Q:  Since the Cambodian economy was devastated after the Khmer Rouge was defeated, was your father able to go to school or learn a trade to make a living?

A:  He wanted to go to school but wasn’t able to.  He sold bikes instead and actually met my mother that way since my grandmother sold bike parts at the time.  He then worked for a company distributing drugs to pharmacies in Cambodia.  But he is retired now.

Q:  Do you know where your grandparents stood socioeconomically before the Khmer Rouge takeover?  Did they ever talk about life prior?

A:   My grandmother talked about how peaceful life was before the genocide and always wants to go back to how life was before.  She talked about how you could just live off of what you have.   Everyone could leave their doors open, and not worry about anyone stealing anything. Your neighbors were your family.  But after the Khmer Rouge, everything changed.  Neither of my grandparents (on mother’s side) were educated, but were middle class I think.  My grandmother said the highest level she and my mother went to school was the fifth grade.

Q:  Why did you choose International Studies as a major?

A:   Because of my dad.  Once I asked him what he would have wanted to do if he could have gone to school, and he said he wanted to be a politician.  I researched what would be a good major since I really love to travel and decided on International Studies.  But I’m still deciding exactly what I want to do with it.

Q:  Do you think your Dad’s desire to go into politics had anything to do with wanting to be a part of change after everything that’s happened in Cambodia?

A:   Yes.  He sees a lot of corruption going on.  But he also just really loves politics.  Whenever I spend time with him he’s always reading, watching and talking about the news.

Q:  How has knowing what your family endured, affected you and the decisions you’ve made thus far in life?

 A:  It changes how I see life and my perspective.  I have cousins that were born here and have never been to Cambodia.   Even though they know what their parents and grandparents have been through, they still have an innocence where they don’t really understand.  I was born in Cambodia and have been back four times since then.  I’ve witnessed the atrocities of children begging for food and people surviving on garbage.  I think it’s helped shape who I am today.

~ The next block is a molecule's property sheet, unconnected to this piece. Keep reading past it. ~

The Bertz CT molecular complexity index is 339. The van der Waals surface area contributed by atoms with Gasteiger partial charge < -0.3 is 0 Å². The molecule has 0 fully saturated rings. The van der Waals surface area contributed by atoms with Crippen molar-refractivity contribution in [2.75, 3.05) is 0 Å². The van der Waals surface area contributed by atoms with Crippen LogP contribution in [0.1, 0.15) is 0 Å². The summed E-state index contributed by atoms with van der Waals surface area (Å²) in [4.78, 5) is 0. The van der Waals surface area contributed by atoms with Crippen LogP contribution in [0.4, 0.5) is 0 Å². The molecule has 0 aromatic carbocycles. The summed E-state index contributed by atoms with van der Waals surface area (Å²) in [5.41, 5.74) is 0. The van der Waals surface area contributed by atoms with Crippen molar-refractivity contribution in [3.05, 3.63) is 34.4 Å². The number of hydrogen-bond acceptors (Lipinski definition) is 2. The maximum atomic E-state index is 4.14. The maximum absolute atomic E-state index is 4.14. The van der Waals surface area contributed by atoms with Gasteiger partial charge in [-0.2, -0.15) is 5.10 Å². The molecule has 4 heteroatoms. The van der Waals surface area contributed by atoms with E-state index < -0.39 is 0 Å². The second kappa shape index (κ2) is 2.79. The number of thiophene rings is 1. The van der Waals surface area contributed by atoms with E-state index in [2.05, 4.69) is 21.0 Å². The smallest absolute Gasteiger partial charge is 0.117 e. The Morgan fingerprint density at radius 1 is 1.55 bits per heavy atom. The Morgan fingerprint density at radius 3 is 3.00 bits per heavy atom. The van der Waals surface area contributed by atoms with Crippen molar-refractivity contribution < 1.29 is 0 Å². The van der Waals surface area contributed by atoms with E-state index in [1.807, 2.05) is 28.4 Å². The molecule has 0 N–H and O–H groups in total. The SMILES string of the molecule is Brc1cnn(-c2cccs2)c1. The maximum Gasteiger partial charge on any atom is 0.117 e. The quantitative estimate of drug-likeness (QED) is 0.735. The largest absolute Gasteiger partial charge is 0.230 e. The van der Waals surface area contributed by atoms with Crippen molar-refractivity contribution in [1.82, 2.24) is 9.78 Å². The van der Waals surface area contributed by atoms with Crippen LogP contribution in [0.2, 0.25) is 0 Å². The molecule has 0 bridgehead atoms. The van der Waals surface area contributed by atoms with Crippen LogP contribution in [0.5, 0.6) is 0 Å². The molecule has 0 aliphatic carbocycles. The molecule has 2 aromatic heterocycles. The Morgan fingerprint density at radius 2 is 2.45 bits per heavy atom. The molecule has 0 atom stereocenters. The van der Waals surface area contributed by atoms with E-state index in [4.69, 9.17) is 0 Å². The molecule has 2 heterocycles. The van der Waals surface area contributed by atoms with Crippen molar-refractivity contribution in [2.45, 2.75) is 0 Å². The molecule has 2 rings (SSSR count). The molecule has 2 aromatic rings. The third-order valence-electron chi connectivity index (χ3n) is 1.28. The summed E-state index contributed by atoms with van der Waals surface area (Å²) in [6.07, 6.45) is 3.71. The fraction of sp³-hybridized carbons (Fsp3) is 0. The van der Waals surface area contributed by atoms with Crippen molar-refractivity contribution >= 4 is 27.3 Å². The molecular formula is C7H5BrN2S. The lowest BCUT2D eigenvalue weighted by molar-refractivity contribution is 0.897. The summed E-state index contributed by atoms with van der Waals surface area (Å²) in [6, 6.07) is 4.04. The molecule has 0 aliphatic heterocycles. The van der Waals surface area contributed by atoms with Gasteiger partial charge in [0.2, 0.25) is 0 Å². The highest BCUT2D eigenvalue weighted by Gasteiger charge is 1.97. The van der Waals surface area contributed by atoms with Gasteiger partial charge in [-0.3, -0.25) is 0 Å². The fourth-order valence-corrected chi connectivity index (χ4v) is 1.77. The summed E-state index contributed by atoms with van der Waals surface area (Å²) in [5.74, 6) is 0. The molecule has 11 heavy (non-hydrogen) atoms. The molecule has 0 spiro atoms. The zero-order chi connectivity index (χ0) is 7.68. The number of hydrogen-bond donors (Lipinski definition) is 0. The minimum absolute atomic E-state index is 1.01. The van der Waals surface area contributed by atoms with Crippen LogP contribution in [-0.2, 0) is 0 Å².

Q:  During any of your visits to Cambodia, did you visit the Genocide Museum (Tuol Sleng)?

A:   The second or third time I went back, I went to a place where they had skulls and photos with the history of the victims and the killers, but I can’t remember the name exactly.  I think it was Tuol Sleng.

Q:  Have you noticed any improvements in lifestyle over the four times that you went back?

A:   Not really.  the current prime minister hasn’t done much to improve the lives of people.  The last time I was in Cambodia, the election was going on, and there were a lot of protests and conflicts among people.  My parents wanted me to go back home earlier than I planned, but I was like “Nah, I want to see this”.   It was like seeing history.

Q:  Have your uncles that escaped to the U.S. been back to Cambodia, and how did they feel about it?

A:  Only two of the three went back.  they said that everything had changed from nothing to a city with cars, markets, electronics…to see the whole country flourish into a modern world..  they went back just to see that.  There was nothing like that when they were there.

Q:  Does anyone in your family remember Cambodia receiving aid from any countries after Vietnam took over?

A:   No. They were left to rebuild on their own.  I think aid started coming in when Hun Sen became prime minister (1985) since he wanted to rebuild the country and make it more socialist rather than communist.

Q:   Have there ever been times when you wish you knew more details about what your family went through, or do you think you’re better off not knowing?

A:   Both.  Sometimes I want to know to understand what they’ve gone through, and to understand how they see life.  I am relieved not to know at the same time because I don’t think I would be able to handle the pain, the heartbreak, the starvation they went through.  I just don’t think I could handle that.


Alicia works as a cytogenetic technologist in SoCal and volunteers for Living Ubuntu.

2 Responses to Cambodia’s Past Shapes America’s Future – An Interview with Zaklin Phat

  1. Pingback: Remembering the Past toward Healing our Future: April 3 (Cambodia) | Living Ubuntu Blog

  2. Pingback: Interviews with Survivors | April GAPM film series starts April 1 (tomorrow) | Living Ubuntu Blog